OU Panhellenic Sorority RecruitmentSooner Parents
You’ve gotten your student settled in their residence hall, given them that big hug that you never wanted to end, and now you’re back home. The house is quieter, and now there is an empty bedroom. Where do you go from here? As the parent of a senior, here are some suggestions on how to face this new chapter in your lives.
First, take a deep breath. It is going to be alright!
Your family chose the University of Alabama. You and your student are now part of the Alabama family, and family takes care of each other. The University of Alabama wants your student to be happy, and they will give your student the tools to be successful both academically and socially.
Within the first three months, our family had to deal with a long distance separation, the transition into life as empty nesters, learning to be supportive but not hovering and face our different roles as parents, as well as handle a family illness.
Living in California, we were 2500 miles away from our daughter and only child. No matter what distance you are, whether far or near, you may find yourself calling your student a lot. That is okay. Your student will eventually tell you how much is too much. As your student becomes more confident and independent and as you become more comfortable, your family will find that balance on when and how often to call.
Going to Family Weekend was a great help to us. Even though she stated that everything was fine, we still wanted to make sure she was okay. We met her friends, took them out to dinner (which they really appreciated), and were able to see that she was creating new friendships and new memories. We saw the family atmosphere on campus and how welcoming everyone was wherever we went. When we boarded the plane for home, we felt reassured that this was the right place for her.
Just as this is a new chapter for your student, it is also a new chapter in your life. You may be empty nesters now, just like us. Realize that your relationship with your student may change as they become more independent. What your student needed from you when they were five is different now that they are adults. While it is different, it is still just as wonderful and loving. Realizing this fact helped us to transition. We missed our daughter, but we acknowledged that she is creating a new life for herself. My husband and I suddenly had more free time on our hands that we could devote to ourselves, each other, and the things we wanted to do as adults distinct from that of being a parent. Once we realized that we should not feel guilty about this, we embraced this new chapter in our lives.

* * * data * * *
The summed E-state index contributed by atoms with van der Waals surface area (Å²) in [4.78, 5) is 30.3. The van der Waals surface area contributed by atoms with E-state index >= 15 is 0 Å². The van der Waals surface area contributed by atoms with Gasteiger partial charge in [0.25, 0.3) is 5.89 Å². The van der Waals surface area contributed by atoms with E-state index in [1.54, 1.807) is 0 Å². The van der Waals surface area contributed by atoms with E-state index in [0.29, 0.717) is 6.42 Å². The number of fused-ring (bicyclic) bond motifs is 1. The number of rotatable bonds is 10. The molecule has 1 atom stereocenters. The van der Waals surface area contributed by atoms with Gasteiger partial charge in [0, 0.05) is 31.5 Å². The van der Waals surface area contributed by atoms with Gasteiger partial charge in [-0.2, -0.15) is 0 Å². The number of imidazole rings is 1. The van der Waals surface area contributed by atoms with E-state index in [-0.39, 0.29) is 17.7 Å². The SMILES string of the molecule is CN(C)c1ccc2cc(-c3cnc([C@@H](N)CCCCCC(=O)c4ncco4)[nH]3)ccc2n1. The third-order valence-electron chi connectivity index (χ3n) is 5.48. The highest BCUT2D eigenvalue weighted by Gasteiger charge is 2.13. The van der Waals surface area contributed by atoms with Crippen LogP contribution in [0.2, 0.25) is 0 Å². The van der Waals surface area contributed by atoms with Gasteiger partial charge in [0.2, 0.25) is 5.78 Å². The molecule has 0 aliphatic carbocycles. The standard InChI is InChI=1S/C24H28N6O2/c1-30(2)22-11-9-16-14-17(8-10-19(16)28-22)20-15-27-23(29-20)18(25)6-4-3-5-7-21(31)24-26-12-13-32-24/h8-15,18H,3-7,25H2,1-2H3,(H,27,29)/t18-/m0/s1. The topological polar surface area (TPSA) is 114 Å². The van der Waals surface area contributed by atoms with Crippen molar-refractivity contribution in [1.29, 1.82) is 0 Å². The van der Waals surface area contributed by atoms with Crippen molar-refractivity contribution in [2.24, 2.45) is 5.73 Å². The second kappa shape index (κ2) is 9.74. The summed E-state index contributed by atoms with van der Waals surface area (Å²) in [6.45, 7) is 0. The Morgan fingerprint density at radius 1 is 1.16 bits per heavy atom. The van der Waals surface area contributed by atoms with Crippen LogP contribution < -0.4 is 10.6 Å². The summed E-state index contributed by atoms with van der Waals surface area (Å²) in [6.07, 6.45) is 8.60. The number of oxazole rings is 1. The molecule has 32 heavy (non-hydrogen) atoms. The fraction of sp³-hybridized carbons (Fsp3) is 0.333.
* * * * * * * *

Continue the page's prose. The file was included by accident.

Additionally, we wanted to make sure that we were not hovering over her. Just as with our daughter, your student wants to do well, and they want to make you proud. So, if that first test grade is not as good as they wanted, be the cheerleader you have always been. Let them know that you realize this is all new and that you have confidence in them. Encourage them to go beyond their comfort zone and try new clubs or organizations. There are hundreds of activities on campus that your student can connect with and enjoy. Even if they join just one club, this will make their transition and yours so much easier.
Set a budget. If your family decides to give your student extra spending money start at a lower amount. It’s much harder to reduce a higher amount.
The last issue is something that I hope you do not have to encounter. Three months after our daughter started school I was diagnosed with Clinically Isolated Syndrome. I was told that this might lead to Multiple Sclerosis. After the shock had worn off and I started treatment, my husband and I were faced with one of the most difficult decisions in our lives. Do we tell our daughter and if so how and when? We did not want her life disrupted. We wanted her to focus on college and not have what was affecting me negatively affect her. For a while, we told her that I had allergies as a reason why I was tired some of the time. When she came home that summer following her freshman year, my husband and I made the decision to tell her; however, I did not know when would be the right time. One day, she and I were sitting in front of a store about to exit the car. Before we got out of the car, I turned to her and calmly told her what I had and what I was doing about it. She turned to me and said “Everything is going to be alright Mom. I love you.” When I looked out the car window I saw that people were going about their business, the earth had not come to a stop and life was going on. I realized that I had underestimated the strength of our daughter. By calmly talking to her about it, her strength, mine, and my husband’s allowed our family to face this illness head on. This is life. Some days are better than others, but you appreciate each one and try to make it count.
I hope that your family does not have to face this issue, but if you do, your family may take a different approach. Each family is unique and has their own solutions that work for them, but know that you can get through it, and you’re not alone. We are so happy that our daughter chose the University of Alabama. Congratulations to you and your family. You’ve raised a wonderful student!!
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